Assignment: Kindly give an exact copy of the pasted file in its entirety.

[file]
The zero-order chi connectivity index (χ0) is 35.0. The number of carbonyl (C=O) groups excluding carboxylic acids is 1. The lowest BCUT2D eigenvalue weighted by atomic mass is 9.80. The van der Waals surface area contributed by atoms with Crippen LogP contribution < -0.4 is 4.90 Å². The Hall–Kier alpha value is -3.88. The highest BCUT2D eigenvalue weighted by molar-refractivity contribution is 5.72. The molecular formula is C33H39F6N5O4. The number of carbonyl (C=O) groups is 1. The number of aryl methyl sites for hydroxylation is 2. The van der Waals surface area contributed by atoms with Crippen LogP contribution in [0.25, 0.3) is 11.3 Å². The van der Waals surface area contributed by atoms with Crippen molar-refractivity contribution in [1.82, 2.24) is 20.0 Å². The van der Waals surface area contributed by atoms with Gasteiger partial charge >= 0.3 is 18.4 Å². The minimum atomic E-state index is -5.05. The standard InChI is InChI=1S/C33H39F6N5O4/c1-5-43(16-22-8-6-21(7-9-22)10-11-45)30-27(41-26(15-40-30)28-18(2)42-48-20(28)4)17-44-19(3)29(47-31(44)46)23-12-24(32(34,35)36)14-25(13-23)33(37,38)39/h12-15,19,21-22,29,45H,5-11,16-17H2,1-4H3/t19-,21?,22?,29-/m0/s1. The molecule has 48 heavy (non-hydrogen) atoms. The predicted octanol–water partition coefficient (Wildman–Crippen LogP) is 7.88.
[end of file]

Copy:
The zero-order chi connectivity index (χ0) is 35.0. The number of carbonyl (C=O) groups excluding carboxylic acids is 1. The lowest BCUT2D eigenvalue weighted by atomic mass is 9.80. The van der Waals surface area contributed by atoms with Crippen LogP contribution < -0.4 is 4.90 Å². The Hall–Kier alpha value is -3.88. The highest BCUT2D eigenvalue weighted by molar-refractivity contribution is 5.72. The molecular formula is C33H39F6N5O4. The number of carbonyl (C=O) groups is 1. The number of aryl methyl sites for hydroxylation is 2. The van der Waals surface area contributed by atoms with Crippen LogP contribution in [0.25, 0.3) is 11.3 Å². The van der Waals surface area contributed by atoms with Crippen molar-refractivity contribution in [1.82, 2.24) is 20.0 Å². The van der Waals surface area contributed by atoms with Gasteiger partial charge >= 0.3 is 18.4 Å². The minimum atomic E-state index is -5.05. The standard InChI is InChI=1S/C33H39F6N5O4/c1-5-43(16-22-8-6-21(7-9-22)10-11-45)30-27(41-26(15-40-30)28-18(2)42-48-20(28)4)17-44-19(3)29(47-31(44)46)23-12-24(32(34,35)36)14-25(13-23)33(37,38)39/h12-15,19,21-22,29,45H,5-11,16-17H2,1-4H3/t19-,21?,22?,29-/m0/s1. The molecule has 48 heavy (non-hydrogen) atoms. The predicted octanol–water partition coefficient (Wildman–Crippen LogP) is 7.88.